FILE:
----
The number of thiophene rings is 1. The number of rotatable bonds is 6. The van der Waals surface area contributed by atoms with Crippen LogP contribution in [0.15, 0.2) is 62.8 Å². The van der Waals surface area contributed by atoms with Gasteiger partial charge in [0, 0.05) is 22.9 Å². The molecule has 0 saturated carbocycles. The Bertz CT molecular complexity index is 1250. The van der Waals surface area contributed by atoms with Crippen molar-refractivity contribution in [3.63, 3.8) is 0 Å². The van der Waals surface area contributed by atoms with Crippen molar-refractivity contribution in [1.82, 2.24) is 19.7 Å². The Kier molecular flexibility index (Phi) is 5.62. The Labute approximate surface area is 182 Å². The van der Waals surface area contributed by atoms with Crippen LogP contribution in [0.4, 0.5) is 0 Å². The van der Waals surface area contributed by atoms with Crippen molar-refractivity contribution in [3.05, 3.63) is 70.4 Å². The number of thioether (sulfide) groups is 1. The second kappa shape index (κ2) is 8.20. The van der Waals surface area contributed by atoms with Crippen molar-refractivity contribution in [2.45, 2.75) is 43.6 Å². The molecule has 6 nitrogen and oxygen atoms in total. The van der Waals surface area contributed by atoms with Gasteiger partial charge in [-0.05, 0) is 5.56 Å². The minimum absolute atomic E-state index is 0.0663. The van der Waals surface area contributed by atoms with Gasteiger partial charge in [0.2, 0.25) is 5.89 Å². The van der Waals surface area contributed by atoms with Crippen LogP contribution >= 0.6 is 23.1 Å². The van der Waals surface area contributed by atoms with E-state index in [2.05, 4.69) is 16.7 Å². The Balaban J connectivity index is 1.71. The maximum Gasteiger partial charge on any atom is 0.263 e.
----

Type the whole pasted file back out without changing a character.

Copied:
The number of thiophene rings is 1. The number of rotatable bonds is 6. The van der Waals surface area contributed by atoms with Crippen LogP contribution in [0.15, 0.2) is 62.8 Å². The van der Waals surface area contributed by atoms with Gasteiger partial charge in [0, 0.05) is 22.9 Å². The molecule has 0 saturated carbocycles. The Bertz CT molecular complexity index is 1250. The van der Waals surface area contributed by atoms with Crippen molar-refractivity contribution in [3.63, 3.8) is 0 Å². The van der Waals surface area contributed by atoms with Crippen molar-refractivity contribution in [1.82, 2.24) is 19.7 Å². The Kier molecular flexibility index (Phi) is 5.62. The Labute approximate surface area is 182 Å². The van der Waals surface area contributed by atoms with Crippen LogP contribution in [0.4, 0.5) is 0 Å². The van der Waals surface area contributed by atoms with Crippen molar-refractivity contribution in [3.05, 3.63) is 70.4 Å². The number of thioether (sulfide) groups is 1. The second kappa shape index (κ2) is 8.20. The van der Waals surface area contributed by atoms with Crippen molar-refractivity contribution in [2.45, 2.75) is 43.6 Å². The molecule has 6 nitrogen and oxygen atoms in total. The van der Waals surface area contributed by atoms with Gasteiger partial charge in [-0.05, 0) is 5.56 Å². The minimum absolute atomic E-state index is 0.0663. The van der Waals surface area contributed by atoms with Gasteiger partial charge in [0.2, 0.25) is 5.89 Å². The van der Waals surface area contributed by atoms with Crippen LogP contribution >= 0.6 is 23.1 Å². The van der Waals surface area contributed by atoms with E-state index in [2.05, 4.69) is 16.7 Å². The Balaban J connectivity index is 1.71. The maximum Gasteiger partial charge on any atom is 0.263 e.